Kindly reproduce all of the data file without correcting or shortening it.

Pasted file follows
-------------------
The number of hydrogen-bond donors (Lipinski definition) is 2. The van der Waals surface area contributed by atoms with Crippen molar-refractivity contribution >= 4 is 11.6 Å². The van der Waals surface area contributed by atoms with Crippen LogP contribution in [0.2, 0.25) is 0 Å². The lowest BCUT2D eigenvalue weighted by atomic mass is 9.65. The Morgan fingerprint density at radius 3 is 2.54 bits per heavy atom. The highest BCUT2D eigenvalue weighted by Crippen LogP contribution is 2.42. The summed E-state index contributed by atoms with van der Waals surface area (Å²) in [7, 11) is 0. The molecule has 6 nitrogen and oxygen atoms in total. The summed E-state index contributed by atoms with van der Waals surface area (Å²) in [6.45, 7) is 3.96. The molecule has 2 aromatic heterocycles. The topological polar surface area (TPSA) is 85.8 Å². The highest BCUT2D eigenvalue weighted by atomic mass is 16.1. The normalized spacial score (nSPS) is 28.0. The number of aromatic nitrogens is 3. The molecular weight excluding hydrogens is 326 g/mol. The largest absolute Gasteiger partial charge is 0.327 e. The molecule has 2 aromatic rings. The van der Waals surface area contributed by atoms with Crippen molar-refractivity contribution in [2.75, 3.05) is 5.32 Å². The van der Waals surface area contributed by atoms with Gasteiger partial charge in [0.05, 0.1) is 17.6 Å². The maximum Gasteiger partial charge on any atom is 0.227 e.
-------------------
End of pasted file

The number of hydrogen-bond donors (Lipinski definition) is 2. The van der Waals surface area contributed by atoms with Crippen molar-refractivity contribution >= 4 is 11.6 Å². The van der Waals surface area contributed by atoms with Crippen LogP contribution in [0.2, 0.25) is 0 Å². The lowest BCUT2D eigenvalue weighted by atomic mass is 9.65. The Morgan fingerprint density at radius 3 is 2.54 bits per heavy atom. The highest BCUT2D eigenvalue weighted by Crippen LogP contribution is 2.42. The summed E-state index contributed by atoms with van der Waals surface area (Å²) in [7, 11) is 0. The molecule has 6 nitrogen and oxygen atoms in total. The summed E-state index contributed by atoms with van der Waals surface area (Å²) in [6.45, 7) is 3.96. The molecule has 2 aromatic heterocycles. The topological polar surface area (TPSA) is 85.8 Å². The highest BCUT2D eigenvalue weighted by atomic mass is 16.1. The normalized spacial score (nSPS) is 28.0. The number of aromatic nitrogens is 3. The molecular weight excluding hydrogens is 326 g/mol. The largest absolute Gasteiger partial charge is 0.327 e. The molecule has 2 aromatic rings. The van der Waals surface area contributed by atoms with Crippen molar-refractivity contribution in [2.75, 3.05) is 5.32 Å². The van der Waals surface area contributed by atoms with Gasteiger partial charge in [0.05, 0.1) is 17.6 Å². The maximum Gasteiger partial charge on any atom is 0.227 e.